However, the developers of these apps have challenged SANParks' criticisms, making it clear that they don't allow the posting of rhino sightings because of the high number of poachers targeting the species, while also providing cases of the apps being used by tourists to alert park officials to injured animals caught in poaching snares, thus potentially saving their lives.
“Benefits of sightings apps and social media to wildlife and tourism should not be discounted,” said a statement from Latest Sightings. “If in fact there are unforeseen consequences of their use, we would like to work with SANParks to solve the problem. Attempting to ban wildlife apps and social media is tantamount to throwing the baby out with the bathwater.”
Whatever the arguments on either side, with the Kruger covering 19,485km², enforcing any sort of ban would seem to be next to impossible. SANParks will have to rely on people choosing not to use the technology at their disposal.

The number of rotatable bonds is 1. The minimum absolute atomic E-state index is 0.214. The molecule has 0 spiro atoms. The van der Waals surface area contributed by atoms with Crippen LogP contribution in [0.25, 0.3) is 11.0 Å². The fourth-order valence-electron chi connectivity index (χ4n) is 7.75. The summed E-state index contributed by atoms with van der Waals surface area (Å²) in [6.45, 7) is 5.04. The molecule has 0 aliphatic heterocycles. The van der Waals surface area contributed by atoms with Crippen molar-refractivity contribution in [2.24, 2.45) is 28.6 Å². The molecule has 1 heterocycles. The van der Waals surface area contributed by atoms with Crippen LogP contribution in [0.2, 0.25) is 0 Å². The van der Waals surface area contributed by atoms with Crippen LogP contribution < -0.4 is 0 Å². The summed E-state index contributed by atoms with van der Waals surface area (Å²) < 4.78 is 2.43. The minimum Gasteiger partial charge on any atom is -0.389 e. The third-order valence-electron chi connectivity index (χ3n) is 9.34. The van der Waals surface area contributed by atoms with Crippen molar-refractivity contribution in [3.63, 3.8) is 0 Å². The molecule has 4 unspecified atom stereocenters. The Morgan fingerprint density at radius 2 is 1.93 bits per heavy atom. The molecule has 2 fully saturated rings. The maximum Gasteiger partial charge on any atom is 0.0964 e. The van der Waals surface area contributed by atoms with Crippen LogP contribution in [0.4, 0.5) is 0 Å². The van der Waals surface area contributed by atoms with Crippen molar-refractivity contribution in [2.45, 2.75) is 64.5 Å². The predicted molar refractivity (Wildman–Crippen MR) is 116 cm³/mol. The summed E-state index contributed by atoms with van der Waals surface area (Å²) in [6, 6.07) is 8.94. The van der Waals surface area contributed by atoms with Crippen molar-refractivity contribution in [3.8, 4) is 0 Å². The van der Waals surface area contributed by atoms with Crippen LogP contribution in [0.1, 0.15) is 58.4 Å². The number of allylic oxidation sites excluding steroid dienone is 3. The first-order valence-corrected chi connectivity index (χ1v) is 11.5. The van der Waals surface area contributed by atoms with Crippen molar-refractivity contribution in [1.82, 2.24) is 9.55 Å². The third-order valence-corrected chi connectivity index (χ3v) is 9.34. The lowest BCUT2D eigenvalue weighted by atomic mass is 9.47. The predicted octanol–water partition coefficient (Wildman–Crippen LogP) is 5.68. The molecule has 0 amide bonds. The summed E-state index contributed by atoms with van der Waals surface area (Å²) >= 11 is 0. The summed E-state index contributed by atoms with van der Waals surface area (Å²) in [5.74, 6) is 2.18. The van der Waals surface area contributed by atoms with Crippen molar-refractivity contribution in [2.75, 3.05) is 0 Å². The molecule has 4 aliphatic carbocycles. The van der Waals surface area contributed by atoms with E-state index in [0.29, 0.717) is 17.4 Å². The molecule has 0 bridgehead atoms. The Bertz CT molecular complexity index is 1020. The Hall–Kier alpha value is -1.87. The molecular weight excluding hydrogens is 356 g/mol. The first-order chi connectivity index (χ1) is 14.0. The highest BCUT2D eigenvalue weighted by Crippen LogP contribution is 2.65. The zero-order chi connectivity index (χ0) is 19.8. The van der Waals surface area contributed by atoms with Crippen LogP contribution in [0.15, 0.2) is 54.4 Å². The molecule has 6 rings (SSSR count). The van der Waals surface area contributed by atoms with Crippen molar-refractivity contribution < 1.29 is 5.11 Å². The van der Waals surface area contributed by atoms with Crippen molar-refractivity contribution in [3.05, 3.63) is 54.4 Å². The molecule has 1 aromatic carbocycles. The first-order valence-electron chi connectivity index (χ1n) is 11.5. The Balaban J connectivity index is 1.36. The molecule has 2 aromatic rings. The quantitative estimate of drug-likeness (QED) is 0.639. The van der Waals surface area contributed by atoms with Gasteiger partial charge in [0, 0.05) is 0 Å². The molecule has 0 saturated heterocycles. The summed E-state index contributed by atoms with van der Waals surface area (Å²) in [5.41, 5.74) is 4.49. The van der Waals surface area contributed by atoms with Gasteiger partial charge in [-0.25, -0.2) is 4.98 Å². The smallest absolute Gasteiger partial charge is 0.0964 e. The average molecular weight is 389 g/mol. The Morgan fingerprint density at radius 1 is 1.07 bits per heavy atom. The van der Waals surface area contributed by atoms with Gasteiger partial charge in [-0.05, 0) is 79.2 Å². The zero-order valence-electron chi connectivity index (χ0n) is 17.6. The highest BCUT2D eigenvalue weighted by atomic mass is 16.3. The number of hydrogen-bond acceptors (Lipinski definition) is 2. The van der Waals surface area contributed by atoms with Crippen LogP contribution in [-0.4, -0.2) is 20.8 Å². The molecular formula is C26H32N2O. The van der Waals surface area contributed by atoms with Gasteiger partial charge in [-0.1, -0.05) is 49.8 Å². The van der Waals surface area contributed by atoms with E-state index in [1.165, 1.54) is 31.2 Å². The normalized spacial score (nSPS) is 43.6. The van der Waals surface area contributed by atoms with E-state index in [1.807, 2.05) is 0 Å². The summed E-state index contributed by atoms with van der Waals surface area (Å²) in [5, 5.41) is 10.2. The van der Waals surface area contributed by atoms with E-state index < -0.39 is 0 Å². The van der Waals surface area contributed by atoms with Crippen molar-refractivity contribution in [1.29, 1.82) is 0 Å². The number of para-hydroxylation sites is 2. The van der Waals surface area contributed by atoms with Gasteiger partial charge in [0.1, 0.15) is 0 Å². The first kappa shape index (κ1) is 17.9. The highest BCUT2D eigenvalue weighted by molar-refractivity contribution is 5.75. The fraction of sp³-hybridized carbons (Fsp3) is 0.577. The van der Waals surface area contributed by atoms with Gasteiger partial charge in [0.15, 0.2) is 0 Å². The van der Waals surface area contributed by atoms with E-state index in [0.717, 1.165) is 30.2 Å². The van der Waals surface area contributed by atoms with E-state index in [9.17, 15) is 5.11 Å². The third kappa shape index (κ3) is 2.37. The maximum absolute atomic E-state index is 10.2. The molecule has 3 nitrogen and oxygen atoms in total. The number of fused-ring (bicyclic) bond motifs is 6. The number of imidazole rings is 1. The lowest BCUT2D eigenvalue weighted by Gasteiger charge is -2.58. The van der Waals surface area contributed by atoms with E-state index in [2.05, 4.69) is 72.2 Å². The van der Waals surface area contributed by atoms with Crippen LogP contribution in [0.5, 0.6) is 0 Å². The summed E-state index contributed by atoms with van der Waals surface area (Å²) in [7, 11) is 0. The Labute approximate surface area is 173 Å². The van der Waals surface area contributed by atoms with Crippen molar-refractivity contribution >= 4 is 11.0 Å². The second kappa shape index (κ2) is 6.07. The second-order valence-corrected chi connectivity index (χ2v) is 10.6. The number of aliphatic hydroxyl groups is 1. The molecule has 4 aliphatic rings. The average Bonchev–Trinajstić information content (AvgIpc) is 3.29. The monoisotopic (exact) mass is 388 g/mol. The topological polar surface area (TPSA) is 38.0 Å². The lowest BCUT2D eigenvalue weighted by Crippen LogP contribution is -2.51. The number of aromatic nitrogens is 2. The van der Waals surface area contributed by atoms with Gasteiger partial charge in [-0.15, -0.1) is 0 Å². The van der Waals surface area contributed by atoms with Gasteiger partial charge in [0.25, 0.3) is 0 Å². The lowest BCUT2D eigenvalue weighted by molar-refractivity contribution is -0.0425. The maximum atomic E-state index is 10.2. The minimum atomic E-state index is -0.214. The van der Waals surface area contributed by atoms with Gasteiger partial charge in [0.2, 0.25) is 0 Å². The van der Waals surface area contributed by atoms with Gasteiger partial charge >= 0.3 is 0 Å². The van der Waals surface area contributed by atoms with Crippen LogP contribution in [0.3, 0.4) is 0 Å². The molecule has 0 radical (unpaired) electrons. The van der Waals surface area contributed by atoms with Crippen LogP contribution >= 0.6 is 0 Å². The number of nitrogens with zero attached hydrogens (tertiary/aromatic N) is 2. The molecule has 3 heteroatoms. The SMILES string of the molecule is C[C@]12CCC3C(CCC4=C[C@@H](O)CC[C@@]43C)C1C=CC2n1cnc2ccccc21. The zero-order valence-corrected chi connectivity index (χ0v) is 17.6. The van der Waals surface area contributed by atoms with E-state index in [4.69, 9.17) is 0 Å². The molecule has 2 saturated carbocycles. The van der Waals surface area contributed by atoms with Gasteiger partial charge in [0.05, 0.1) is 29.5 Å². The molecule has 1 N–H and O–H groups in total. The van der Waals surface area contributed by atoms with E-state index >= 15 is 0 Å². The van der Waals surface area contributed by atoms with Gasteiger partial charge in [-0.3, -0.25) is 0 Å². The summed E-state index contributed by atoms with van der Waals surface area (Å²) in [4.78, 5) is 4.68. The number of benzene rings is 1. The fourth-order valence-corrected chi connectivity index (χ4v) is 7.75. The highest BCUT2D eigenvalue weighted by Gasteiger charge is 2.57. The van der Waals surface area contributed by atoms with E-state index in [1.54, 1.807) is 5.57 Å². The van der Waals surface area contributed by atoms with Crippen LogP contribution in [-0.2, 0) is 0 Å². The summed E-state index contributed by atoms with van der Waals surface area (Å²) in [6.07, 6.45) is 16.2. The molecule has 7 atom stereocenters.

We can lie on the ground and marvel at a starfilled sky, and know the names of next to none of them. Or we can hold our phones above us and quickly identify them all. The power is now in our hands. Which experience we choose depends on the relationship we want with the world around us.
Carlson Rezidor partners with the International Finance Corporation (IFC) to build greener hotels
The Radisson Blu Hotel at Accra Airport has become the first hotel in Africa to receive the EDGE green building certification, after it achieved 30% water savings, 25% energy savings and 28% less embodied energy following the use of EDGE's eco-analysis software. The hotel's achievement is an outcome of Carlson Rezidor Hotel Group's new partnership with the International Finance Corporation (IFC), which developed EDGE. EDGE includes free eco-modelling software that helps users understand the business case for using less energy, water and embodied energy in materials. Through the partnership, Carlson Rezidor will now use the EDGE eco-analysis software for all of its future hotel projects in Eastern Europe, the Middle East and Africa. With 40% of global carbon emissions being generated through the construction and operation of buildings, developing greener hotels helps the industry in its efforts to meet its COP21 targets.